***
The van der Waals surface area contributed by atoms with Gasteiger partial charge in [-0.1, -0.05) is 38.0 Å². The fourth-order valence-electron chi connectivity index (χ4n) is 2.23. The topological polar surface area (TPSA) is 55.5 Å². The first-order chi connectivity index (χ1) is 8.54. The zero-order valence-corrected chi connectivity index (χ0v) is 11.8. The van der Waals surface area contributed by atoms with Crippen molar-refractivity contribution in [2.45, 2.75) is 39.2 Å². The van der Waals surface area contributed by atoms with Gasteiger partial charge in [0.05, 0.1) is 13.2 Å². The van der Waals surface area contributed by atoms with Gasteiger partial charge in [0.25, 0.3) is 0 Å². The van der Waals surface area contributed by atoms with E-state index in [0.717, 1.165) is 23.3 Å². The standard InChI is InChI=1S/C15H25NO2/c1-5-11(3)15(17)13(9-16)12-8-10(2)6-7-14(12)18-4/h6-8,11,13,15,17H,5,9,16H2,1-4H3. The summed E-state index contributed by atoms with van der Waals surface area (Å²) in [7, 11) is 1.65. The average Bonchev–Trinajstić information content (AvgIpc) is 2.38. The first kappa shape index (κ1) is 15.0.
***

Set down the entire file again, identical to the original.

The van der Waals surface area contributed by atoms with Gasteiger partial charge in [-0.1, -0.05) is 38.0 Å². The fourth-order valence-electron chi connectivity index (χ4n) is 2.23. The topological polar surface area (TPSA) is 55.5 Å². The first-order chi connectivity index (χ1) is 8.54. The zero-order valence-corrected chi connectivity index (χ0v) is 11.8. The van der Waals surface area contributed by atoms with Crippen molar-refractivity contribution in [2.45, 2.75) is 39.2 Å². The van der Waals surface area contributed by atoms with Gasteiger partial charge in [0.05, 0.1) is 13.2 Å². The van der Waals surface area contributed by atoms with Gasteiger partial charge in [0.25, 0.3) is 0 Å². The van der Waals surface area contributed by atoms with E-state index in [0.717, 1.165) is 23.3 Å². The standard InChI is InChI=1S/C15H25NO2/c1-5-11(3)15(17)13(9-16)12-8-10(2)6-7-14(12)18-4/h6-8,11,13,15,17H,5,9,16H2,1-4H3. The summed E-state index contributed by atoms with van der Waals surface area (Å²) in [7, 11) is 1.65. The average Bonchev–Trinajstić information content (AvgIpc) is 2.38. The first kappa shape index (κ1) is 15.0.